Tuesday, May 26, 2009

Harry Gray

He's won the Welch award to go alongside numerous other awards such as the Priestley Medal and the Wolf Prize.

Being a polymer chemist/chemical engineer, I've never really dealt with any of his research. I only mention this because of a memory tucked in the distance recesses of my mind. Back in early 1985, I was a freshman at the U. (Which U you ask? Why Minnesota. Everyone calls it "the U". I'm not sure why that doesn't happen in other areas. It wasn't like that in Urbana, even though UIUC dominates the town so much more that the U dominates the Twin Cities.) The professor mentioned at the end of one of the lectures that one of the authors of our textbook (Harry) was going to be giving a seminar later that afternoon and that we could certainly stop by and listen even if it was going to be way over our heads. So three of us did go and yes I can't tell any technical aspects of the work at all. I do remember a few other things though. He had a great happy personality (I don't think I would recognize him if I ever saw a picture of him without a huge smile on his face), he kept joking that he hoped
all his efforts would someday amount to something worthwhile (we all do, but how few of us openly talk about it) and he walked into the talk with a can of beer (there had been a reception before the talk, and he (and others) had kept some refreshments with them as they left the reception and went to the lecture hall. How times have changed.)

No long term lessons here, just some reflections.

Tuesday, May 19, 2009

Accelerated aging gets even faster

How 63x for an acceleration factor? My first thought was that the material would cook 63 times faster (i.e., ALL thermoplastics including the highest temperature polyimides that only exist in the patent world would be reduced to a ball of charred goo comparable to a roasted Peep) , but given that the mirrors avoid reflecting IR and longer visible wavelengths, maybe not. I've talked in the past of the dangers of over-acceleration and if that isn't a real possibility to you here, then it never will be. But this still could be a useful test. I'd just be sure to runs some slower accelerations at the same time to be sure that there is a correlation to point to.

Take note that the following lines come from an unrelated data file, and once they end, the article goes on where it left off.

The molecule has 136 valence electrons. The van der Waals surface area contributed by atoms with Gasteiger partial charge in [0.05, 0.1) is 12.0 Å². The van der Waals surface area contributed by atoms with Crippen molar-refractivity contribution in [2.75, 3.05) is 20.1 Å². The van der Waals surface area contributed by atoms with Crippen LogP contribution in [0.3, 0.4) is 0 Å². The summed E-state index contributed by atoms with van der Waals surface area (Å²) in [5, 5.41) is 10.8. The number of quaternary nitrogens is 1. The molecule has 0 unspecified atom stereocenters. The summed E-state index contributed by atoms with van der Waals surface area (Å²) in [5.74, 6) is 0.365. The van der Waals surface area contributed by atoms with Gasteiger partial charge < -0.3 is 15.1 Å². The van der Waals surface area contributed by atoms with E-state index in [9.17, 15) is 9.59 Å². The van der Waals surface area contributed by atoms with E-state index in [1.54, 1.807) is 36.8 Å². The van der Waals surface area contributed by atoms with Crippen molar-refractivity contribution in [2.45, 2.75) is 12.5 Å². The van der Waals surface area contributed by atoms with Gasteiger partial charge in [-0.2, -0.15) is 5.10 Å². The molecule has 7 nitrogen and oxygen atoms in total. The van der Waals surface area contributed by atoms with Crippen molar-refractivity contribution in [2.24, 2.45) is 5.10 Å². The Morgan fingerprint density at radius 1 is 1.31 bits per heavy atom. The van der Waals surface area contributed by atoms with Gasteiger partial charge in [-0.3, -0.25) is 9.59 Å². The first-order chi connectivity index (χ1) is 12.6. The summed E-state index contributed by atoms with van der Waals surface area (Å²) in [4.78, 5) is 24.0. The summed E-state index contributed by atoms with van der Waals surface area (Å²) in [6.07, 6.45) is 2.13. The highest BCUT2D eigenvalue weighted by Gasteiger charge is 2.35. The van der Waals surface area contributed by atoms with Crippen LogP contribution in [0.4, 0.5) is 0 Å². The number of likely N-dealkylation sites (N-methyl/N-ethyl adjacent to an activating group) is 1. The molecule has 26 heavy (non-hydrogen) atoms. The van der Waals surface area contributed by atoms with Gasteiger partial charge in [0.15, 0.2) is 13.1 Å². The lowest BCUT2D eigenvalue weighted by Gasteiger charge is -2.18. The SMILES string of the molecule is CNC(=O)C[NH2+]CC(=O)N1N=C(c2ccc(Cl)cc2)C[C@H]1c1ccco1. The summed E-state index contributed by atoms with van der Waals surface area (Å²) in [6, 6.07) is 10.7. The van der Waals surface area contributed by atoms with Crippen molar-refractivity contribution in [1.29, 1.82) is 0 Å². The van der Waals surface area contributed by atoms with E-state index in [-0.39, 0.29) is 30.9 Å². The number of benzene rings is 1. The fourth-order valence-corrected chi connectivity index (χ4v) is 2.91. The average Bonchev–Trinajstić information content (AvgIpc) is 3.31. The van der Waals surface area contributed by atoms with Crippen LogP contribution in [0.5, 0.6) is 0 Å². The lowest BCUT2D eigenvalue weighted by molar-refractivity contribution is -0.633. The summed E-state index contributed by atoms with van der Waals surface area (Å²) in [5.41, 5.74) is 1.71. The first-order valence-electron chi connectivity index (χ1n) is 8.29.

Thursday, May 14, 2009

This worked real well

From Medical Device and Diagnostic Industry , May 2009, p. 22:

"On March 13, FDA's then-acting commissioner Frank Torti issued a memo warning staff about leaking confidential information. Three day later, a copy of his memo surfaced on the In Vivo blog."

Thursday, May 07, 2009

I guess this is the week for "Peer Review"

So it was more than just the Australasian Journal of Bone and Joint Medicine. The Scientist is now reporting that a total of 7 different such "journals" existed in the early part of this decade, all sponsored by corporate entities, all starting with "Austalasian...". The sponsors are not named, but I suspect that it won't take much detective work to ferret them out. After all, the point of these articles is to use them as a reference, so I'm sure somebody has a copy or two hanging around their office.

What are the long-term ramifications of this? What can be done to prevent this in the future? I wish I knew. I gave the FDA a brow beating the other day for their minimal standards in the use of publication as sales literature, but they certainly set the bar high enough to not allow this stuff through. A boycott of the publisher would be of dubious value.

A letter to the editor? Their website has a feedback option. Take advantage of it. In a time when the line between news/entertainment/opinion is being blurred in the popular media, having a scandal like this in scientific media is horrific.

Wednesday, May 06, 2009

Peer Review (Again!!)

Sense About Science has a nice website. It's a pop-science debunking site, but I was really taken in by the tab on "Peer Review". It's aimed at students, but makes the point that the general public is really in the dark about the process - that it exists at all and what it entails. This link will take you to the pdf.